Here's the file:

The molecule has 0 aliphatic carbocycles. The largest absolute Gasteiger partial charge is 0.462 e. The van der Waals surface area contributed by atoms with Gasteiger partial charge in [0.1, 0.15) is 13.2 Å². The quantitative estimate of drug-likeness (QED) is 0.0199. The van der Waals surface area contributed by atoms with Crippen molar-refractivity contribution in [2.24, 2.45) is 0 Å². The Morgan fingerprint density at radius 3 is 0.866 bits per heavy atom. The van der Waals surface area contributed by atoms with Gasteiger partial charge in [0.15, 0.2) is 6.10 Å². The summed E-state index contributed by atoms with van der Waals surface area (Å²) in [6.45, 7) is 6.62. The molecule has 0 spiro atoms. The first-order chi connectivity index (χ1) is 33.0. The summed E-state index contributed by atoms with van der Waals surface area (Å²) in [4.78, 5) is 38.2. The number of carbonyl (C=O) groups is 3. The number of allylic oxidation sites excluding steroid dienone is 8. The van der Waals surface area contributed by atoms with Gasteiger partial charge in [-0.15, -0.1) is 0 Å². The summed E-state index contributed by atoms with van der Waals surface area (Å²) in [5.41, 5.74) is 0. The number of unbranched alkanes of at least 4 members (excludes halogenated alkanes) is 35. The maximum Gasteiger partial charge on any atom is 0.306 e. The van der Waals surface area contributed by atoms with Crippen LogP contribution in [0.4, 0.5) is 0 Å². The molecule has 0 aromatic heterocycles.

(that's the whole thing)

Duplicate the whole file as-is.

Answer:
The molecule has 0 aliphatic carbocycles. The largest absolute Gasteiger partial charge is 0.462 e. The van der Waals surface area contributed by atoms with Gasteiger partial charge in [0.1, 0.15) is 13.2 Å². The quantitative estimate of drug-likeness (QED) is 0.0199. The van der Waals surface area contributed by atoms with Crippen molar-refractivity contribution in [2.24, 2.45) is 0 Å². The Morgan fingerprint density at radius 3 is 0.866 bits per heavy atom. The van der Waals surface area contributed by atoms with Gasteiger partial charge in [0.15, 0.2) is 6.10 Å². The summed E-state index contributed by atoms with van der Waals surface area (Å²) in [6.45, 7) is 6.62. The molecule has 0 spiro atoms. The first-order chi connectivity index (χ1) is 33.0. The summed E-state index contributed by atoms with van der Waals surface area (Å²) in [4.78, 5) is 38.2. The number of carbonyl (C=O) groups is 3. The number of allylic oxidation sites excluding steroid dienone is 8. The van der Waals surface area contributed by atoms with Gasteiger partial charge in [-0.15, -0.1) is 0 Å². The summed E-state index contributed by atoms with van der Waals surface area (Å²) in [5.41, 5.74) is 0. The number of unbranched alkanes of at least 4 members (excludes halogenated alkanes) is 35. The maximum Gasteiger partial charge on any atom is 0.306 e. The van der Waals surface area contributed by atoms with Crippen LogP contribution in [0.4, 0.5) is 0 Å². The molecule has 0 aromatic heterocycles.